by: Tammy DeRamo, P.E.
With the shift in the energy industry and the aging out of old power generation facilities, many clients are faced with the challenge of remediating the land for future use. One particularly challenging contaminant is coal combustion residuals (CCRs). The geotechnical properties of CCRs vary greatly within each CCR unit and from plant to plant. The material properties are affected by the coal type, conveyance method, plant processes, and age, to name a few. Envirocon has been actively working at the Savannah River Site (SRS) in southwestern South Carolina for the past several years assisting in the closure of their D-Area facilities.
The D-Area Power Generating Facility was the largest energy generation facility at the SRS with a capacity of 20 mega-watts, approximately one half of the electrical demand at SRS. The co-generation facility operated for nearly 60 years, from 1953 to 2012. Through its operational life, CCRs were managed onsite in landfills and surface impoundments. As part of the retirement and closure of the overall facility, Envirocon started closure of the D-Area CCR facilities in March 2015, and the project is scheduled for completion in August 2018. Closure of the D-Area CCR facilities included closure of a 24-acre landfill; 14- and 46-acre surface impoundments; and a 13-acre coal pile runoff basin. Closure methods included dewatering the CCR materials, consolidating CCRs into two facilities to reduce the overall footprint, and capping the facilities with engineered cover systems.
Closure of the facilities occurred in two phases. Phase I included the 24-acre landfill and 14-acre surface impoundment. Envirocon closed the 12-acre coal pile runoff basin and 46-acre surface impoundment as part of Phase II.
During Phase I, Envirocon excavated, hauled, and placed all CCRs from the surface impoundment into the 24-acre landfill, totaling approximately 107,100 cubic yards (cy). Crews then compacted and graded the placed CCRs to achieve final grades on the landfill. The project team capped the landfill using 1,908,200 square feet (sf) (43.8 acres) of geosynthetic clay liner (GCL) and geocomposite drainage layer (GDL); 167,900 cy of cover soils; and 1,655,400 sf (38 acres) of sod. Figure 1 shows the liner design. Our team then restored the surface impoundment to a stormwater collection basin.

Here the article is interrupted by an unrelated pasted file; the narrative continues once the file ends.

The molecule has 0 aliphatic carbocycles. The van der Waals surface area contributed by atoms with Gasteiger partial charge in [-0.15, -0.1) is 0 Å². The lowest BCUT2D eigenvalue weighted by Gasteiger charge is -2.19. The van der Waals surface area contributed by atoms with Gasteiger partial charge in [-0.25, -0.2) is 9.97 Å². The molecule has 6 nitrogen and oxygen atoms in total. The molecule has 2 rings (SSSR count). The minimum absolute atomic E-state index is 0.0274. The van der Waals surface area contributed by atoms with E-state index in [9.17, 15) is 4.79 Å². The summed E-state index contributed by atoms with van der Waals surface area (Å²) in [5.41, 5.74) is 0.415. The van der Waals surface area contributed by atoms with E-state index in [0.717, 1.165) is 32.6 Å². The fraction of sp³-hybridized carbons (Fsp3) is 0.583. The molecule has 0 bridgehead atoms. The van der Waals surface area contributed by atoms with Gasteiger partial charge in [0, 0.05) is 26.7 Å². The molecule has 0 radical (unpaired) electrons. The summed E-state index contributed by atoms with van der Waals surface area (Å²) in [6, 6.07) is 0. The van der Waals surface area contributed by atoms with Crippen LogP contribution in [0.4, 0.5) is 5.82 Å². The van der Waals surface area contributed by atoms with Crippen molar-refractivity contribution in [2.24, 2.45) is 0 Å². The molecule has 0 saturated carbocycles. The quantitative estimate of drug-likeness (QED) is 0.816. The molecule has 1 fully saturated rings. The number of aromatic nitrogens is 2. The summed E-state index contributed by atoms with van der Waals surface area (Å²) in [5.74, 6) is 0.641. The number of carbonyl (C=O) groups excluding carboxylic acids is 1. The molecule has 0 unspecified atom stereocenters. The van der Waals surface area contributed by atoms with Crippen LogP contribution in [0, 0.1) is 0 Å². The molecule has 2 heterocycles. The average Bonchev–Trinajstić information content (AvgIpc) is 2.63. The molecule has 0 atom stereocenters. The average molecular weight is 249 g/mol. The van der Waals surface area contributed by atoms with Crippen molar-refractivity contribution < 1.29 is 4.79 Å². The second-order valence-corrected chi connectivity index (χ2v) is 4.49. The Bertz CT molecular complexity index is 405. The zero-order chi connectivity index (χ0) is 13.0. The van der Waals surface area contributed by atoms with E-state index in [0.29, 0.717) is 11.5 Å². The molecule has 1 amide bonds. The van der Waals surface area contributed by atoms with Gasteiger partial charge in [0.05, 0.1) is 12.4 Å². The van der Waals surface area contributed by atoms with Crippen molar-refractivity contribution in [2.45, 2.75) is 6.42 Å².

For Phase II, Envirocon removed all CCRs from the west half of the 46-acre surface impoundment, and hauled and placed them in the east half of the surface impoundment, which reduced the overall footprint of the CCR unit by half. Also during Phase II, crews removed CCRs from the inlet basins and coal pile runoff basin, the latter of which was restored to a stormwater retention basin. Envirocon, along with its liner subcontractor, developed a value engineering proposal to replace the geosynthetic material in the engineered capping system. The proposal was accepted, thus accelerating the schedule and reducing the cost. This ultimately saved the project more than $300,000. Quantities from Phase II included 366,000 cy of CCRs; 210,000 cy of common fill; 1,696,000 sf (39 acres) of geomembrane and geotextile; 2,690,000 sf (62 acres) of grass; and 4,100 linear feet of pipe. Figure 2 shows the liner design for the Phase II cover.
Initially, the CCRs were saturated and required dewatering and processing prior to hauling. In order to access the facilities, Envirocon constructed temporary haul roads. Once equipment had safe access to the CCRs, crews initiated dewatering and excavation of rim and interior ditches, followed by stacking. Our team then hauled, placed in narrow lifts for drying, and compacted the CCRs. Compaction testing consisted of proof rolling using a 25-ton piece of equipment. Confirmation of compaction was assessed through visual observations of deflection.
Considering these various factors, proof rolling allowed for direct confirmation of the required compaction over the entire lift versus other field testing methods, which occurred based on the volume of material placed (i.e., once every 5,000 cy). Envirocon developed a site-specific process to lower the moisture content and achieve compaction of the saturated CCRs. Our experienced project personnel refined and improved the means and methods for handling saturated CCRs throughout the project, and the efforts resulted in cost and schedule efficiencies. At the end of Phase II, which is scheduled for completion in August 2018, 96 acres will be closed and capped – on time and within budget.